Zensteve
08-30-2005, 01:19 AM
-Filming fight scenes in nothing more than close ups and extreme closeups. I have a idea as to why this is so prevalent in the US and not other countries. It's because all the old kung fu movies from Hong Kong were filmed cinescope aspect ratio, but blown up to do pan-and-scan when showed on TV, thereby make all the medium shots into closeups and closeups into extreme closeups.

I never thought about it like that. Interesting. :cool:

Loud Orange Cat
08-30-2005, 11:39 AM
-Real long steadicam shots used for superfluous reasons.
Good: Boogie Nights

You forgot Goodfellas. IMHO, while Scorsese didn't invent this technique, he mastered it.

Just Another Yokel
08-30-2005, 02:19 PM
You forgot Goodfellas
I didn't forget Goodfellas. It's pretty much understood that all the long steadicam shots done by a lot of the "hip" directors nowadays are more as a reference to Saint Scorsese than an aide in storytelling. I was just noting two post-Goodfellas uses of the long shots.

Scorsese's not the only guy to do it, of course. There are long tracking shots in The Shining and Brian De Palma uses long takes a lot. But when you watch a De Palma movie, most people don't say "Oh, he's just trying to do the Copa shot." Say what you will about Snake Eyes, that opening shot is a beast of itself.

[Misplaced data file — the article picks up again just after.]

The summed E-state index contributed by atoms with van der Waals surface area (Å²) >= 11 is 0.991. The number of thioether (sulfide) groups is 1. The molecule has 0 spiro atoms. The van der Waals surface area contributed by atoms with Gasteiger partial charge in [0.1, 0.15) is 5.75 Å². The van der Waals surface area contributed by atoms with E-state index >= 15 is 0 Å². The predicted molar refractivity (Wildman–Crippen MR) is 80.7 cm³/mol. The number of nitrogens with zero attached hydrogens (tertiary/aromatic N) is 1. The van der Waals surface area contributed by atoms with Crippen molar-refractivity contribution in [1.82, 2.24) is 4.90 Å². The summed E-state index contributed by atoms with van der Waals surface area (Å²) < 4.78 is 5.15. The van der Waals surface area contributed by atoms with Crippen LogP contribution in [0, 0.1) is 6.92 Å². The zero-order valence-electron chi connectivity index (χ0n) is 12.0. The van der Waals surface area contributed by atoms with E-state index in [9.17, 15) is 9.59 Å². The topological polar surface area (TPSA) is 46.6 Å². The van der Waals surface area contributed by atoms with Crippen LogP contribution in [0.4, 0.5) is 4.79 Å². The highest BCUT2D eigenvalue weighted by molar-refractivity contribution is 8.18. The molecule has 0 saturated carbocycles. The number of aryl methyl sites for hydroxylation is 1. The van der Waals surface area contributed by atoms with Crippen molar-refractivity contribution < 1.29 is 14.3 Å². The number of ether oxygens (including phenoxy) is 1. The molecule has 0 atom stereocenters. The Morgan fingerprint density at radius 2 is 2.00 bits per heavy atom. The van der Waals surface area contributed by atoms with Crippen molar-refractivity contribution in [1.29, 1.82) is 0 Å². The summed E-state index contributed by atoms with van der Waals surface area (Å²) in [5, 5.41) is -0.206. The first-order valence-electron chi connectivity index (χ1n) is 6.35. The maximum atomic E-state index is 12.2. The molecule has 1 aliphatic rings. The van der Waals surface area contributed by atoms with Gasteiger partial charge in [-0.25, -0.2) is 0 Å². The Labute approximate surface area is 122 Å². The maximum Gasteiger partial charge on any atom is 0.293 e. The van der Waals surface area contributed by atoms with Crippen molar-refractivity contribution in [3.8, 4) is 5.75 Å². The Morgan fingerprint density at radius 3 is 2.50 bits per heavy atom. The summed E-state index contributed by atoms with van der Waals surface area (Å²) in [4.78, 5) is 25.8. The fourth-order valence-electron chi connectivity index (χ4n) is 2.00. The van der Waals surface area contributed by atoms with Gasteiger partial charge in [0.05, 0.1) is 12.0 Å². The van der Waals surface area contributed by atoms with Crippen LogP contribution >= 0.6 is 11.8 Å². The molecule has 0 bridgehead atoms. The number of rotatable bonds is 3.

Coincidentally, I just read an old interview with Paul Thomas Anderson and he said that the opening shot in Boogie Nights wasn't really an ode to the Copa but was a rip-off from the British movie Absolute Beginners.

Josh Boelter
09-01-2005, 03:59 PM
-Not necessarily a cinematographic peeve, but visual and, IMO, dumb. Those "into the components of an electronic devices" shots. Such examples are seeing the insides of the rice rockets in The Fast and the Furious, in the CD player in Josie and the Pussycats, look at how communication satellite technology works in Phone Booth, or look at how industrial air conditioning works in Bad Boys II. (Actually there's a laundry list of things in Bad Boys II I could tell you about.

Yeah, I usually don't like this either. One exception is Krzysztof Kieslowski's Three Colors: Red. Because the plot of that film was heavily involved with electronic evesdropping, the shot of the electronics and wires fit the story.

jaxshooter
10-01-2005, 05:21 PM
Anything that when used the first time was innovative and clever but gets overused and hackneyed with repeated use.Anything that detracts,rather than adds to the story by calling attention to itself and away from the plot and mood of the film.This includes many shots that have already been mentioned.These things in and of themselves aren't annoying,it's just that they get overused.It's like the filmmakers said,"Hey this will look cool!"rather than,"Hey this will make the audience really feel for the characters."